Now we get to the heart of the problem. Since ary is a pointer to
    double, adding an integer to it advances that number of *doubles*.
    On the first iteration of the loop, you take the result of
    gettbl(bytes) (whatever that may be), convert it to double if it
    isn't already, and store the result in ary[0]. On the second,
    you do the same thing to ary[1]. But how many elements do you store?

    Let's say sizeof(double) is 8 and siz is 10. Then bytes is 80.
    You attempt to store 80 double values in a 10-element array. Kaboom.
    (Or rather, kaboom if you're lucky. The behavior is undefined;
    you could easily have written garbage over some other object and
    caused arbitrarily bad behavior later on.)

    Your freeary() function is not particularly useful (and you don't
    call it). The test for "vp != NULL" is not necessary; free(NULL)
    quietly does nothing. After the call to free, if vp was non-NULL in
    the first place, you return its value -- which is an indeterminate
    pointer to memory that you no longer own. There is nothing you can
    do with that value; even examining it invokes undefined behavior.
    That's why free() doesn't return a value. Drop the freeary()
    function and replace any calls with a simple "free(ary)".
    (The implicit conversion between void* and other pointer types
    means you don't need either a cast or a temporary void* object.)

    Recommended reading: Sections 4 and 6 of the comp.lang.c FAQ,
    <http://c-faq.com/>. Of course, don't think I'm discouraging you
    from reading the rest of it, but those sections are most relevant
    to what you're doing.

    --
    Keith Thompson (The_Other_Keith) <http://www.ghoti.net/~kst>
    Nokia
    "We must do something. This is something. Therefore, we must do this."
    -- Antony Jay and Jonathan Lynn, "Yes Minister"
    Keith Thompson, Aug 13, 2010
    #11
  12. Keith Thompson <> wrote:
    > Now we get to the heart of the problem. Since ary is a pointer to
    > double, adding an integer to it advances that number of *doubles*.
    > On the first iteration of the loop, you take the result of
    > gettbl(bytes) (whatever that may be), convert it to double if it
    > isn't already, and store the result in ary[0]. On the second,
    > you do the same thing to ary[1]. But how many elements do you store?


    > Let's say sizeof(double) is 8 and siz is 10. Then bytes is 80.
    > You attempt to store 80 double values in a 10-element array.


    Actually, if you look at the code again, he uses only 'siz'
    elements, and he has allocated enough for that (actually one
    byte too much):

    |> int bytes = siz * sizeof(double); // nb double is size 4
    |> double *ary = malloc(bytes + 1);
    |> for (bytes=0; bytes < siz; ++bytes)
    |> *(ary + bytes) = gettbl(bytes);

    I guess your impression is just an effect of using the 'bytes' va-
    riable for two completely unrelated purposes, first for calculating
    the number of bytes required and later on as an index into the array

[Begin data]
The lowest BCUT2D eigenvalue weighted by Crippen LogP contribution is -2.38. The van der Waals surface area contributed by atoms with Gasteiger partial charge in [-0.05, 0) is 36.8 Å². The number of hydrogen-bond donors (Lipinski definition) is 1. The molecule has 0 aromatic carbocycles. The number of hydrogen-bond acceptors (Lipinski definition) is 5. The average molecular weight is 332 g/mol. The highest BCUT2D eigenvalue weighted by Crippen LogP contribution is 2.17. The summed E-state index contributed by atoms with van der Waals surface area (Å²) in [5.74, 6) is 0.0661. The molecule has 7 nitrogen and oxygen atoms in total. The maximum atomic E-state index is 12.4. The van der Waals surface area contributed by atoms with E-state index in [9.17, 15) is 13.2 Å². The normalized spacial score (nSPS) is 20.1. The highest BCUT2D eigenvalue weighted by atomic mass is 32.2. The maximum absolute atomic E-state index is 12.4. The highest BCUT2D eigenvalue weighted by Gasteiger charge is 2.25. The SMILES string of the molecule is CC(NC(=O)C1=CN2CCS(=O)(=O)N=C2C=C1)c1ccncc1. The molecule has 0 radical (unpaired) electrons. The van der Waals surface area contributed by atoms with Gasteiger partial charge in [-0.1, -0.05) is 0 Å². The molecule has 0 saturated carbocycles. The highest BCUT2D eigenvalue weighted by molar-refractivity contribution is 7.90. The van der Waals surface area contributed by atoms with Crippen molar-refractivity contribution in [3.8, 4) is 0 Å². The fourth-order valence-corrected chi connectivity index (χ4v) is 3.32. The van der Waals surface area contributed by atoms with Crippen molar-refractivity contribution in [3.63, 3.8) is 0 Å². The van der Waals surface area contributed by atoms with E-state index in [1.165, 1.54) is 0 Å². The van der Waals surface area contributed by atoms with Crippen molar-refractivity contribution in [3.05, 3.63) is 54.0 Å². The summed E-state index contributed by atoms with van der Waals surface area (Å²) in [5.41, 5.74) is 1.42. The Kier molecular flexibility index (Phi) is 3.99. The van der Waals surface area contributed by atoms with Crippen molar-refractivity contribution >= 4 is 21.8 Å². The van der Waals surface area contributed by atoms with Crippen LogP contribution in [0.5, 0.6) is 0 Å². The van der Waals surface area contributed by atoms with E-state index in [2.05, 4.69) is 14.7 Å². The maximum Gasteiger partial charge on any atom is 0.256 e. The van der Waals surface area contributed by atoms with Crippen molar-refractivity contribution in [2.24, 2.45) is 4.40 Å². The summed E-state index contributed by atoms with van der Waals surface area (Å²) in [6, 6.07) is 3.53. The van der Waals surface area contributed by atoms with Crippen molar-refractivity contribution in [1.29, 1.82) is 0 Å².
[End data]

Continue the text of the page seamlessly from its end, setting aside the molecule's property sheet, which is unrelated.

- that's why I would propose to use different variables (as I also
    got confused by it;-).
    Regards, Jens
    --
    \ Jens Thoms Toerring ___
    \__________________________ http://toerring.de
    Jens Thoms Toerring, Aug 13, 2010
    #12
  13. jaswinder

    Shao Miller Guest

    Re: How to solve problem about "segmentation fault; core dump" inGCC?

    Jens Thoms Toerring wrote:
    > Keith Thompson <> wrote:
    >> Now we get to the heart of the problem. Since ary is a pointer to
    >> double, adding an integer to it advances that number of *doubles*.
    >> On the first iteration of the loop, you take the result of
    >> gettbl(bytes) (whatever that may be), convert it to double if it
    >> isn't already, and store the result in ary[0]. On the second,
    >> you do the same thing to ary[1]. But how many elements do you store?

    >
    >> Let's say sizeof(double) is 8 and siz is 10. Then bytes is 80.
    >> You attempt to store 80 double values in a 10-element array.

    >
    > Actually, if you look at the code again, he uses only 'siz'
    > elements, and he has allocated enough for that (actually one
    > byte too much):
    >
    > |> int bytes = siz * sizeof(double); // nb double is size 4
    > |> double *ary = malloc(bytes + 1);
    > |> for (bytes=0; bytes < siz; ++bytes)
    > |> *(ary + bytes) = gettbl(bytes);
    >
    > I guess your impression is just an effect of using the 'bytes' va-
    > riable for two completely unrelated purposes, first for calculating
    > the number of bytes required and later on as an index into the array
    > - that's why I would propose to use different variables (as I also
    > got confused by it;-).

    It was re-purposed, perhaps, but a minimally clever compiler could
    likely take care of efficiency concerns for a separate variable by
    noting that 'bytes' is never used again.

    'siz' might be enjoyable with the name 'element_count'. 'bytes' might
    be enjoyable as 'size'/'siz'/'sz'. 'element' might be a good variable
    for the 'for' loop. Heheheh.
    Shao Miller, Aug 13, 2010
    #13
  14. (Jens Thoms Toerring) writes:
    > Keith Thompson <> wrote:
    >> Now we get to the heart of the problem. Since ary is a pointer to
    >> double, adding an integer to it advances that number of *doubles*.
    >> On the first iteration of the loop, you take the result of
    >> gettbl(bytes) (whatever that may be), convert it to double if it